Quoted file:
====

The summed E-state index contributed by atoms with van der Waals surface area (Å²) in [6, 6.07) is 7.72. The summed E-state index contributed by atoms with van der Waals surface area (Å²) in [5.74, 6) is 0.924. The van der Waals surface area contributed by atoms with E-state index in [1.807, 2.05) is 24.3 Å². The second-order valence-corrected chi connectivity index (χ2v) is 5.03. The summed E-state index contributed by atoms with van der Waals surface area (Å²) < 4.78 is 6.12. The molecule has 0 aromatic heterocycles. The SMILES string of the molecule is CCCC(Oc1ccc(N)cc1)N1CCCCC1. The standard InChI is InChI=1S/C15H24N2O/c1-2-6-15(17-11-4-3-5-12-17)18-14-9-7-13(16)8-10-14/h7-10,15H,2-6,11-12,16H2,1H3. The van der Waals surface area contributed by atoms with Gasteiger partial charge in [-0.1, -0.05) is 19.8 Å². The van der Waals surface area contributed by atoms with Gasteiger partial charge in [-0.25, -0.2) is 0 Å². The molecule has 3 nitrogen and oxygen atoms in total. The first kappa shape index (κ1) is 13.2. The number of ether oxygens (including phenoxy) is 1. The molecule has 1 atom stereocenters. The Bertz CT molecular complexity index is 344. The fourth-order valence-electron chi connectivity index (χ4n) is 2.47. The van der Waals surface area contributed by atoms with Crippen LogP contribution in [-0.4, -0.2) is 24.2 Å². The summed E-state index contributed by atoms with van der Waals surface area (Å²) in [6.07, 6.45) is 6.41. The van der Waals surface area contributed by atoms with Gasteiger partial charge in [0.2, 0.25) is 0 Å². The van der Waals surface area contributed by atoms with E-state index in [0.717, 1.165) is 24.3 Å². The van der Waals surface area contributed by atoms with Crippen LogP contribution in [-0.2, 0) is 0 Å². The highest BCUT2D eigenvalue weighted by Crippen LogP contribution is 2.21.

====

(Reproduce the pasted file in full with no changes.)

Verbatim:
The summed E-state index contributed by atoms with van der Waals surface area (Å²) in [6, 6.07) is 7.72. The summed E-state index contributed by atoms with van der Waals surface area (Å²) in [5.74, 6) is 0.924. The van der Waals surface area contributed by atoms with E-state index in [1.807, 2.05) is 24.3 Å². The second-order valence-corrected chi connectivity index (χ2v) is 5.03. The summed E-state index contributed by atoms with van der Waals surface area (Å²) < 4.78 is 6.12. The molecule has 0 aromatic heterocycles. The SMILES string of the molecule is CCCC(Oc1ccc(N)cc1)N1CCCCC1. The standard InChI is InChI=1S/C15H24N2O/c1-2-6-15(17-11-4-3-5-12-17)18-14-9-7-13(16)8-10-14/h7-10,15H,2-6,11-12,16H2,1H3. The van der Waals surface area contributed by atoms with Gasteiger partial charge in [-0.1, -0.05) is 19.8 Å². The van der Waals surface area contributed by atoms with Gasteiger partial charge in [-0.25, -0.2) is 0 Å². The molecule has 3 nitrogen and oxygen atoms in total. The first kappa shape index (κ1) is 13.2. The number of ether oxygens (including phenoxy) is 1. The molecule has 1 atom stereocenters. The Bertz CT molecular complexity index is 344. The fourth-order valence-electron chi connectivity index (χ4n) is 2.47. The van der Waals surface area contributed by atoms with Crippen LogP contribution in [-0.4, -0.2) is 24.2 Å². The summed E-state index contributed by atoms with van der Waals surface area (Å²) in [6.07, 6.45) is 6.41. The van der Waals surface area contributed by atoms with Gasteiger partial charge in [0.2, 0.25) is 0 Å². The van der Waals surface area contributed by atoms with E-state index in [0.717, 1.165) is 24.3 Å². The van der Waals surface area contributed by atoms with Crippen LogP contribution in [-0.2, 0) is 0 Å². The highest BCUT2D eigenvalue weighted by Crippen LogP contribution is 2.21.